The Issue

If you have read my first post about the environmental side of fast fashion, you may have noticed that I have mentioned other aspects of fast fashion, like the mistreatment of workers. Before I go into more depth, I’d like to explain what a sweatshop is.

What are Sweatshops?

Sweatshops are factories with poor working conditions and violate two or more labour laws. This may include but is not limited to unfair wages, unreasonable hours, child labour and little to no benefits for workers. 

Most fast fashion companies are unethical or break worker laws as they utilize sweatshops. While some companies strive to pay their workers equally and be more transparent about their work, many don’t reveal how many hours their employees work per week. One company, SHEIN, has not publicly disclosed information about its working conditions and supply chains to the British government. “SHEIN had also previously falsely stated on its website that its factories were certified by international labour standard bodies, according to Reuters.” – VOX. 

A Chinese news source (LatePost) has reported that SHEIN  has developed a reputation for timely payment to factories. Although this is a rarity in the country, one still wonders why SHEIN does not disclose how much they pay their employees. A possibility many have thought of is that they regularly pay their workers but for extremely low wages and extremely long hours. There are still many things about Shein’s business practices that are questionable and unknown. For example, some workers are forced to meet a minimum garment count, causing them to be constantly overworked to get paid. Unless there is full transparency, it’s rather difficult to believe these fast fashion companies are ethical from a moral point of view.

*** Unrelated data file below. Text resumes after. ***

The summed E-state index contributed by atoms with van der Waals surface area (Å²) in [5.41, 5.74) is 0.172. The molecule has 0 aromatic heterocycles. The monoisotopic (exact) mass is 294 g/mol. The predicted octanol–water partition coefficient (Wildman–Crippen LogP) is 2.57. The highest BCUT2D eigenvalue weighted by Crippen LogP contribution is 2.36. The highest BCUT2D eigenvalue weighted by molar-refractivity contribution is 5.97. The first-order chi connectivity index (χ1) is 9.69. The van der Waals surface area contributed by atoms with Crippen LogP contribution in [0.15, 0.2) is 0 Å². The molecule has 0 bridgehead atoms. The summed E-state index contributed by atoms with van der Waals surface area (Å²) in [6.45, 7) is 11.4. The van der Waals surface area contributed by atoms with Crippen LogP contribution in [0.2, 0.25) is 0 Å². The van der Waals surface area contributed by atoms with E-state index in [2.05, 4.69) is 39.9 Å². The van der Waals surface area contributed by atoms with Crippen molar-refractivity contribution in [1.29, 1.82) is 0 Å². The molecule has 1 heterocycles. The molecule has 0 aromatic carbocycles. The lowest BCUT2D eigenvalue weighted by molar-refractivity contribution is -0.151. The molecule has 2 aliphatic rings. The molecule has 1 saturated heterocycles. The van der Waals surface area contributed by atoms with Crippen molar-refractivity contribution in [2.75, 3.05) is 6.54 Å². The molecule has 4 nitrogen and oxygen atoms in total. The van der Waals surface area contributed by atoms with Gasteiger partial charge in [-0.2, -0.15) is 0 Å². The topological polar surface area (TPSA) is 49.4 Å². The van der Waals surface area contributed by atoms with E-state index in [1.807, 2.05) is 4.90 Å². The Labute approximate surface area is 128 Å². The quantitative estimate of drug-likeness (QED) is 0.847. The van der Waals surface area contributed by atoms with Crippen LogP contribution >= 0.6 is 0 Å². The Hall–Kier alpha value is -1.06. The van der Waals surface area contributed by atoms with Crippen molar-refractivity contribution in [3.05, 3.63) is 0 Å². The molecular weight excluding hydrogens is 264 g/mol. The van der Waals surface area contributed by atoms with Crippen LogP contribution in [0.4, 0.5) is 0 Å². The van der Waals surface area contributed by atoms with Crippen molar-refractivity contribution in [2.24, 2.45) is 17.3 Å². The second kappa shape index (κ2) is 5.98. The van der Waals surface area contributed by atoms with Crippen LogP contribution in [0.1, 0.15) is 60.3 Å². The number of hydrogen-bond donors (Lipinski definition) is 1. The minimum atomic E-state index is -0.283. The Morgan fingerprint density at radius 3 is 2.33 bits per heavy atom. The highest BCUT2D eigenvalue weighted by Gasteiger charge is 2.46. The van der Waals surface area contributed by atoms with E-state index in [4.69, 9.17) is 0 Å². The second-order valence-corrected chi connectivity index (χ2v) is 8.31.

So sweatshops are a thing….why would it be problematic if we close them? 

Many of these sweatshops are established because paying for human labour is actually cheaper than paying for machines that can do the work. These sweatshops are actually helping people earn money, a majority of whom are women in developing countries. “In nine out of ten countries, working ten-hour days in the apparel industry lifts employees above (and often far above) the $2 per day threshold.” And “in half of the countries it results in earning more than three times the national average”! “ – Powell (In Defense of Sweatshops) Despite the usual pay being $2.50 per hour for a worker, that is significantly higher than $2 a DAY. We may not think that is enough or a significant difference, but that money could be put towards many things. Necessities, housing, food, investments and education. All of this can change people’s lives. Studies have also shown that women who work in sweatshops are less likely to be forced into marriages because they have become self-reliant because of the money they are earning. 

Another thing to note is that people are more willing to go to these sweatshops because they are the least bad option they have. Compared to living in the rural countryside with even less pay and little to no rights, as well as a higher possibility of workplace injuries, this is a better choice for them despite the poor working conditions and hours. Low-income individuals who HAVE TO rely on fast fashion for clothing will also be hurt by the removal of sweatshops, which means clothing prices would have to rise. The closing of all sweatshops would only hurt the poor.

Despite this information, we should all try to avoid overconsumption of fast fashion brands. It’s not that you can’t if you cannot purchase clothes from more ethical brands. However, it’s good to be mindful of what you purchase and wear. Instead of trying to blame low-income individuals who only purchase a few pieces of clothing from fast fashion brands because that’s all they can afford, we should be criticizing high-income individuals and influencers who purchase $500 hauls from fast fashion brands like SHEIN when they are clearly able to afford more sustainable options. We should also be advocating for better pay in general for workers, or at least ensure they are not overworked and have employee benefits, as many cannot afford to skip a day of work even when sick.

In my next piece, I will talk about the consumers and why they may choose to overconsume fashion.

This article was written by CONNIE DONG